What to Do About Your Teen's Attitude

All of these understandable reasons for teenagers acting out does not give them full reign to behave and treat us however they want just because we unconditionally love them. We can have empathy for the emotions while placing boundaries around the behaviors.

Teens have often been compared to toddlers in terms of the primal nature of their emotions. Although adolescents obviously have a lot more skills than toddlers, their emotions can feel just as out of control. As their brains change, along with the demands of their environments (social, academic), they need to develop more sophisticated self-regulation strategies than what worked at younger ages.

Start with a discussion during a calm, peaceful moment to identify the problem ("lashing out"), its natural consequences (high stress and conflict between you), and possible replacements for lashing out (emotion regulation strategies). It helps to name what would motivate her to change, such as less arguing. It is often useful for her to make a visual list of strategies to help get into the habit of using them; common strategies include going for a walk or run, listening to music, writing in a journal, drawing, connecting with a friend. If she can learn ways to calm herself in the moment, she can better do the next critical step: discuss her stress and emotions directly with you rather than taking them out on you.

Within all of this support for her emotions, maintain your behavioral expectations like helping around the house, and responding to you respectfully even if in disagreement.

When to Get Help

There can be a wide range of teenage behavior that fits on the continuum of "normal," no matter how aggravating. However, if irritability dominates your daughter's mood, and she seems to have difficulty enjoying activities, or you notice other significant changes in sleep, appetite, or behaviors, you may want a psychological evaluation. A mental health professional with expertise in adolescents can do an assessment to ensure a mental health condition like depression or anxiety is not underlying what you are observing. If your daughter is experiencing symptoms at the level of a mental health diagnosis, the sooner she gets help, the better.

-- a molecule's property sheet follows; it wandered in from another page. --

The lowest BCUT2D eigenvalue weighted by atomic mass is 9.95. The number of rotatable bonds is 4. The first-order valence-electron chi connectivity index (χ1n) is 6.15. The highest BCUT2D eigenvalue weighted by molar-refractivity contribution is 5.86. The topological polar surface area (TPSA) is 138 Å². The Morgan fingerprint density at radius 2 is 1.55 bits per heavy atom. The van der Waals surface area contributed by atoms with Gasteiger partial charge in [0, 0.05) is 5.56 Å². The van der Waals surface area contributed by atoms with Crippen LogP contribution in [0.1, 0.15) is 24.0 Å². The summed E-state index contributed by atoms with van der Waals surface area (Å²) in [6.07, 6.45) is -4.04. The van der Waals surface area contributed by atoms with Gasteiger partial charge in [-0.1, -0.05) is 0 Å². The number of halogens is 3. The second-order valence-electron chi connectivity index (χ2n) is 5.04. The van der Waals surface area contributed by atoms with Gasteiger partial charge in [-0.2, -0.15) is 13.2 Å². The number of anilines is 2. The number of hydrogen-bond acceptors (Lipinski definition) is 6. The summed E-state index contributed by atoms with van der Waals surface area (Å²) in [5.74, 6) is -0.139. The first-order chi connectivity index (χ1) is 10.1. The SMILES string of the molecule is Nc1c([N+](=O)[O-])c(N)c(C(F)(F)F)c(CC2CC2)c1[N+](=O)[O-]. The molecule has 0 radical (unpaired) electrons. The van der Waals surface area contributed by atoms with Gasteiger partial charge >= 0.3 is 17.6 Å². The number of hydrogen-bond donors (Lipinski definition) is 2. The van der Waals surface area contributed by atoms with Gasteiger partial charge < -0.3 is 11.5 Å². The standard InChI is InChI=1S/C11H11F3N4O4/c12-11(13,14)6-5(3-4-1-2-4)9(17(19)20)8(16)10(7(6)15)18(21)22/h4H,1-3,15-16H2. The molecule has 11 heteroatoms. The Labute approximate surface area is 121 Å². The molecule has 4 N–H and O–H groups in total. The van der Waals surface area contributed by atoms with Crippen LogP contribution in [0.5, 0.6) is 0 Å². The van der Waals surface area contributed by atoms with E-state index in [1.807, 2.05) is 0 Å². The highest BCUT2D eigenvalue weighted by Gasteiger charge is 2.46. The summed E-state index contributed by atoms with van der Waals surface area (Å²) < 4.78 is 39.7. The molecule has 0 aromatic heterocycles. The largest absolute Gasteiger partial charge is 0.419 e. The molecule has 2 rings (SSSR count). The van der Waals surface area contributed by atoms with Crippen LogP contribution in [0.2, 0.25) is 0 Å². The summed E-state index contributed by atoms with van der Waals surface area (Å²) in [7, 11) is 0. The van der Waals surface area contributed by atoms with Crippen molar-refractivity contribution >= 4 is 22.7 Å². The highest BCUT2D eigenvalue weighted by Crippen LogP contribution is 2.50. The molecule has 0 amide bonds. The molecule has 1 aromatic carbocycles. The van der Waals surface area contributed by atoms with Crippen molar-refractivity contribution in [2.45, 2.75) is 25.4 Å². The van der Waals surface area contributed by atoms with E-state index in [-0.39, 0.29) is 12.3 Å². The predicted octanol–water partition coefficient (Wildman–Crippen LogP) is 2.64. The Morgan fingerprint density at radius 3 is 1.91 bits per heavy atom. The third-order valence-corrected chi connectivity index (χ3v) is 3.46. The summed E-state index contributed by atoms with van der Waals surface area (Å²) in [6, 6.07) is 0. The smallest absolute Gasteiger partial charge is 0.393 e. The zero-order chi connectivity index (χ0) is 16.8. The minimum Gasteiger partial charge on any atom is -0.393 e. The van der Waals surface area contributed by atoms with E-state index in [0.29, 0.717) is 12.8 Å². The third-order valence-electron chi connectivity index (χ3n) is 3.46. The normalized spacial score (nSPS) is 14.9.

The Bottom Line

Starting with empathy for your daughter's intense emotions can help you respond more patiently and effectively to her behavior, while also placing limits around these behaviors. As stressful as it can be to be on the receiving end of your daughter's unpleasantness, it's another parenting rite of passage. As her emotional safety net, you are the best person to help her learn how to act and react in the world away from your unconditional love.

Submit your parenting questions here, and they may be answered in future 'Ask Your Mom' columns.

Emily Edlynn, Ph.D., is the author of The Art and Science of Mom parenting blog and a mother of three from Oak Park, Illinois. She is a clinical psychologist in private practice who specializes in working with children and adolescents.

Comments (1)

Anonymous
December 28, 2020
I really don't think you gave much insight and help for the teen with bad attitude. ' More concrete ideas would help.